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Washington's Crossing

by David Hackett Fischer

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Well-written, pro-American historical account   (2007-01-20)

Very Good

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by vleighton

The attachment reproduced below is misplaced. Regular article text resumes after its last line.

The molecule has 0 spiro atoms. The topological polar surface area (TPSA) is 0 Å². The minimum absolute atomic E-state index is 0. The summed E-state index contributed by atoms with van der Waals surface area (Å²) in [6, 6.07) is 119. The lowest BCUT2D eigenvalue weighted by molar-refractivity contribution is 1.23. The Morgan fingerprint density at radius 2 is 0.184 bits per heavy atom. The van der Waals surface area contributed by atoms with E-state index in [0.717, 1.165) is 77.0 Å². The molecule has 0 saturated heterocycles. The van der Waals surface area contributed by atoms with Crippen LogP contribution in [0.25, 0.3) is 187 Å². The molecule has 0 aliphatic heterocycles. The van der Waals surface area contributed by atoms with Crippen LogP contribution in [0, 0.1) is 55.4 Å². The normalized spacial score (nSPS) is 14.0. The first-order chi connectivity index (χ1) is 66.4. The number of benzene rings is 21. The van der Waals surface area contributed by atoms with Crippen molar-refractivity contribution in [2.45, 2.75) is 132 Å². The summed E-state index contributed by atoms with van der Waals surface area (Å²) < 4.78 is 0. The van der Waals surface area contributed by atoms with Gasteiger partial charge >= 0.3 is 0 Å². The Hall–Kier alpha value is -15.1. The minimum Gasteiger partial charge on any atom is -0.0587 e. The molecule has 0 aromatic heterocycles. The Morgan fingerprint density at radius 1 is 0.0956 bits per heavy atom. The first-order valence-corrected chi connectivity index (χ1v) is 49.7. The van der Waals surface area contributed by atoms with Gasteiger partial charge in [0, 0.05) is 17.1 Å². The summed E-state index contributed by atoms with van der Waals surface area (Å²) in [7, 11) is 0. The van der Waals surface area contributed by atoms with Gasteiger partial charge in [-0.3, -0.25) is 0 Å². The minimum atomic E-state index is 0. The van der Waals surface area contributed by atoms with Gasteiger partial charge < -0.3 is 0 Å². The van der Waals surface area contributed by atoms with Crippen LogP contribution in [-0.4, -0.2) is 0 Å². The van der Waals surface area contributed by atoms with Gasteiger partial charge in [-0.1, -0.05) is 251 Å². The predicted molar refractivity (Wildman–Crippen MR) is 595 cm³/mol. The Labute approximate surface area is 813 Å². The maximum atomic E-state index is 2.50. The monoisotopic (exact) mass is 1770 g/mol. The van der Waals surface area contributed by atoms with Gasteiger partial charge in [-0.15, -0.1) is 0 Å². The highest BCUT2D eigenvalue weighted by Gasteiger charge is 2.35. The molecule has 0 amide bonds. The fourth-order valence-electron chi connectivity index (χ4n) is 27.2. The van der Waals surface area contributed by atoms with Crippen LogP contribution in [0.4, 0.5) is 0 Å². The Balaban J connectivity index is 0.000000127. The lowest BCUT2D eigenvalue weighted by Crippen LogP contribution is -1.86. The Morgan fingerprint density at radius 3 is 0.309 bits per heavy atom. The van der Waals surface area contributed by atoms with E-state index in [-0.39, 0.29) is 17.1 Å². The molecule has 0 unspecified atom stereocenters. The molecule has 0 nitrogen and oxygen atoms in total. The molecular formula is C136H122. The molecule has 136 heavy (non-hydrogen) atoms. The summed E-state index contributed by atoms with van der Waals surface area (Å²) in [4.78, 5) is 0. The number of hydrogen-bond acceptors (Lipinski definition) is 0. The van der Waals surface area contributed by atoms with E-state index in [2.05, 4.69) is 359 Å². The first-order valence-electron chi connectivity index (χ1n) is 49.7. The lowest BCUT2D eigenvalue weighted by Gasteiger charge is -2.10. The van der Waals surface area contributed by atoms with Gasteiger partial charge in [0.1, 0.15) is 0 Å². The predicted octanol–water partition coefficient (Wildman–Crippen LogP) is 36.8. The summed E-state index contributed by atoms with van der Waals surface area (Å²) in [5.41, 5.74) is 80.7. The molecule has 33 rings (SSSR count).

This text of this book is about the crossing of the Delaware and the two battles of Trenton and the battle of Princeton. The subtext, however, is that George Washington was an exemplar of current management fashions. His army was a Learning Organization, where the commander-in-chief listened to his subordinates and kept his strategy flexible. The British, meanwhile, were commanded by a top-down style that was inflexible. And the head of armed forces was absent, enjoying the comforts of New York City.Another theme of the book is that the Hessians were not incompetent drunks, but a well-trained, seasoned force that was fairly beaten. By comparison, the Americans were ragtag. Another theme was that luck plays a large role in critical affairs of men. Everything went wrong with the crossing of the Delaware, and the result was complete victory. Washington was hoping for no skirmishes before the attack, but they had been occurring daily, and had desensitized the Hessian sentries. Washington hoped for a dawn strike, but it didn't happen until hours later. Most of the transports failed to show. He hoped for good weather, and it was the blizzard that hid his forces until their attack. Another theme of the book is that even when the commander of an occupying force means well, the ground troops sometimes behave so poorly that the local populous is motivated to continue the rebellion. The harsh occupation of New Jersey helped fuel the revolution. All in all, well written.

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